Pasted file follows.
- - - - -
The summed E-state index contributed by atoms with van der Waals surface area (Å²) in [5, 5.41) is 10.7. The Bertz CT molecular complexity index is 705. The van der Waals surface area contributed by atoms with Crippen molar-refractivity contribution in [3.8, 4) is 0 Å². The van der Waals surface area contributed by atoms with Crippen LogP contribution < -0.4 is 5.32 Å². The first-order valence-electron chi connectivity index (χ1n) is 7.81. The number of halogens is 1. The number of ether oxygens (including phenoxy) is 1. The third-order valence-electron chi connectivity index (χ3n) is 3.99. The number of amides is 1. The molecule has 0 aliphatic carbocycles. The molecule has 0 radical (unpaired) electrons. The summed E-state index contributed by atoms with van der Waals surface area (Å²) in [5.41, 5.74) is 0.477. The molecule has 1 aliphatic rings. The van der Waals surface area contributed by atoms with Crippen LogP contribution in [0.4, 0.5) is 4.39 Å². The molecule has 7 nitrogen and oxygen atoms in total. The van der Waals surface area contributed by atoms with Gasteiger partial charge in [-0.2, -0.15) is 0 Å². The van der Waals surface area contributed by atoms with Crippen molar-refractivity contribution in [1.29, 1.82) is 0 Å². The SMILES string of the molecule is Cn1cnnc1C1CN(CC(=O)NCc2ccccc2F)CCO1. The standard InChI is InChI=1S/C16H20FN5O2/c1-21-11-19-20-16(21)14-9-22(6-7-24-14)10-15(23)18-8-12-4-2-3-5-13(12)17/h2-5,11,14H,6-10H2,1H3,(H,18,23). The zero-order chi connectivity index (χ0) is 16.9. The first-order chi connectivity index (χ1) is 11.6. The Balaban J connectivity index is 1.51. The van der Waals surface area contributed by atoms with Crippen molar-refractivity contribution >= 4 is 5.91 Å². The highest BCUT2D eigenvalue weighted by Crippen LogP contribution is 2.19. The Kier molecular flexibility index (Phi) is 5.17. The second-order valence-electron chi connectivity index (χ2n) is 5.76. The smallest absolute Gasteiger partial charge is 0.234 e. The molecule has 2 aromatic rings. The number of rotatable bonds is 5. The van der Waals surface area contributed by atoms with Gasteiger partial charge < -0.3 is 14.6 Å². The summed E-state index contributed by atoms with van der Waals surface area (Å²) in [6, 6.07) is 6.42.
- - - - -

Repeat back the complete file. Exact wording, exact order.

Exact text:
The summed E-state index contributed by atoms with van der Waals surface area (Å²) in [5, 5.41) is 10.7. The Bertz CT molecular complexity index is 705. The van der Waals surface area contributed by atoms with Crippen molar-refractivity contribution in [3.8, 4) is 0 Å². The van der Waals surface area contributed by atoms with Crippen LogP contribution < -0.4 is 5.32 Å². The first-order valence-electron chi connectivity index (χ1n) is 7.81. The number of halogens is 1. The number of ether oxygens (including phenoxy) is 1. The third-order valence-electron chi connectivity index (χ3n) is 3.99. The number of amides is 1. The molecule has 0 aliphatic carbocycles. The molecule has 0 radical (unpaired) electrons. The summed E-state index contributed by atoms with van der Waals surface area (Å²) in [5.41, 5.74) is 0.477. The molecule has 1 aliphatic rings. The van der Waals surface area contributed by atoms with Crippen LogP contribution in [0.4, 0.5) is 4.39 Å². The molecule has 7 nitrogen and oxygen atoms in total. The van der Waals surface area contributed by atoms with Gasteiger partial charge in [-0.2, -0.15) is 0 Å². The van der Waals surface area contributed by atoms with Crippen molar-refractivity contribution in [1.29, 1.82) is 0 Å². The SMILES string of the molecule is Cn1cnnc1C1CN(CC(=O)NCc2ccccc2F)CCO1. The standard InChI is InChI=1S/C16H20FN5O2/c1-21-11-19-20-16(21)14-9-22(6-7-24-14)10-15(23)18-8-12-4-2-3-5-13(12)17/h2-5,11,14H,6-10H2,1H3,(H,18,23). The zero-order chi connectivity index (χ0) is 16.9. The first-order chi connectivity index (χ1) is 11.6. The Balaban J connectivity index is 1.51. The van der Waals surface area contributed by atoms with Crippen molar-refractivity contribution >= 4 is 5.91 Å². The highest BCUT2D eigenvalue weighted by Crippen LogP contribution is 2.19. The Kier molecular flexibility index (Phi) is 5.17. The second-order valence-electron chi connectivity index (χ2n) is 5.76. The smallest absolute Gasteiger partial charge is 0.234 e. The molecule has 2 aromatic rings. The number of rotatable bonds is 5. The van der Waals surface area contributed by atoms with Gasteiger partial charge < -0.3 is 14.6 Å². The summed E-state index contributed by atoms with van der Waals surface area (Å²) in [6, 6.07) is 6.42.